Freddie Laker is the founder and CEO of Guide.
If you’ve ever watched a television show aimed at children, you’ll notice that the characters often break the fourth wall to interact with their pint-sized audiences. The actors will pause after they ask a question in anticipation of a tiny voice shouting the answer on the other side of the screen. Children come to believe that the characters on TV can see and hear them just as clearly as they can see Big Bird and Sid the Science Kid.
New smart TV technology is making such beliefs much more rational, even amongst adults. The designation of new television sets as “smart” now signifies not only software upgrades, but hardware components as well—especially microphones and cameras to facilitate voice controls, motion sensors and facial recognition technology. These features usher in a new world of interactive and intuitive interfaces, but they also introduce distinct security and privacy concerns that are already making consumers uncomfortable.
Take this recent piece from TechSpot, which labels smart TVs as “dangerous” spy tools because of their cameras, microphones, and vulnerability to hacking. At any moment, the piece suggests, someone could be watching you watch TV. Such alarmist claims represent a shift in perception of televisions, which have largely been immune from the privacy controversies so common on the social web.
While nearly all internet-connected technology has a degree of vulnerability, consumers can easily weigh the benefits against the risks (and they continuously do on Facebook) before they make a purchase or download. But that risk assessment may not always be favorable for smart TVs, as many people aren’t yet sure why their television needs a camera and microphone. Consumers like watching Netflix on their TVs, but some other “smart” features may still feel gimmicky or unnecessary—especially if they inadvertently allow hackers, marketers, and government agents into their living rooms.
Of course, it should be emphasized that there isn’t any evidence that anyone’s home smart TV has ever been hacked, only that the possibility exists. Speakers at the recent Black Hat security conference argued that any Smart TV app that might be used to communicate with the outside world can be compromised through remote access, which could then allow hackers to record video from the television’s camera, steal usernames and passwords, and redirect your browser to virus-infested websites which could cause further damage. Similar charges were persuasive enough that Senator Chuck Schumer called for minimum security standards on all units.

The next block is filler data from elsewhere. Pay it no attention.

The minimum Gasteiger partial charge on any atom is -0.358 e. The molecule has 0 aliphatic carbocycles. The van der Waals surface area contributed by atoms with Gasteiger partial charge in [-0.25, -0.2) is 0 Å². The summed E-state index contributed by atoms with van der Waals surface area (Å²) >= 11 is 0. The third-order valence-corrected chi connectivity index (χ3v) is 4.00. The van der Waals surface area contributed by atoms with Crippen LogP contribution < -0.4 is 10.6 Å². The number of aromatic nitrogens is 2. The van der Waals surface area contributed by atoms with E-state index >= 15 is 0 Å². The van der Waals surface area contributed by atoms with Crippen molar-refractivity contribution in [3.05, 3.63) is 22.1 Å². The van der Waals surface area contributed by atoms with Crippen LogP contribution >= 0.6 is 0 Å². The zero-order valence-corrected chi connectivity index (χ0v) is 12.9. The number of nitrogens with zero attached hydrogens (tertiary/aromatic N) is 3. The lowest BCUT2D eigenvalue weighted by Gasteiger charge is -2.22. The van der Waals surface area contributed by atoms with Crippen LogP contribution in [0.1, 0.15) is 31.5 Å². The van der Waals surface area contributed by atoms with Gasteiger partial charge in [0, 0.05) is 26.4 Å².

While manufacturers scramble to resolve such vulnerabilities, the burden falls on marketers to present a messaging solution. Their task is two-fold: first, continue to highlight the benefits of smart TVs; and second, get ahead of the narrative by prominently addressing security issues as part of the brand promotion. It should be emphasized that new technologies always coincide with new privacy concerns. It’s far better to address such concerns to buyers upfront than let others drive that conversation. Once users are satisfied with privacy precautionary measures, they’ll embrace the technological upside.
None of this is to suggest that any of the identified security issues should be marginalized or brushed aside. Part of the reason smart TVs are under suspicion is not because we’re unsure of how “hackers” might use them, but because we’re unsure of how we will. Once we are accustomed to smart TVs’ functions and, more importantly, the value they add to our lives, we will be much more likely to risk the same sort of privacy threats that we all too readily accept with our smartphones and laptops. Just as Millennials are naturally acclimated to social media and roll their eyes at Facebook privacy concerns, smart TV security concerns may soon seem an equally ridiculous generational divide.
Ultimately, the ability to access personalized content experiences (think: automatic streaming, next-level show recommendations, individual ads) will grow as smart TV technology expands to include facial and voice recognition—and in a not-too-distant future, mood analysis. These highly individual features are part of an overall move toward a semantic web, where we won’t have to search for relevant information, because it will find us.
To get there, we will have to collectively determine how comfortable we are with the possibility that someone (or something) has access to our personal information. Does providing that data or ability to access it always increase our enjoyment of a technology? What if Big Bird is really watching us watch him? We may be left vulnerable in the “privacy” of our own living rooms or, like children, these new developments may add to our enjoyment.
Freddie Laker is the founder and CEO of Guide — a technology startup that turns online news and blogs into video. Previously he was the VP of Strategy at one of the world’s largest digital agencies SapientNitro.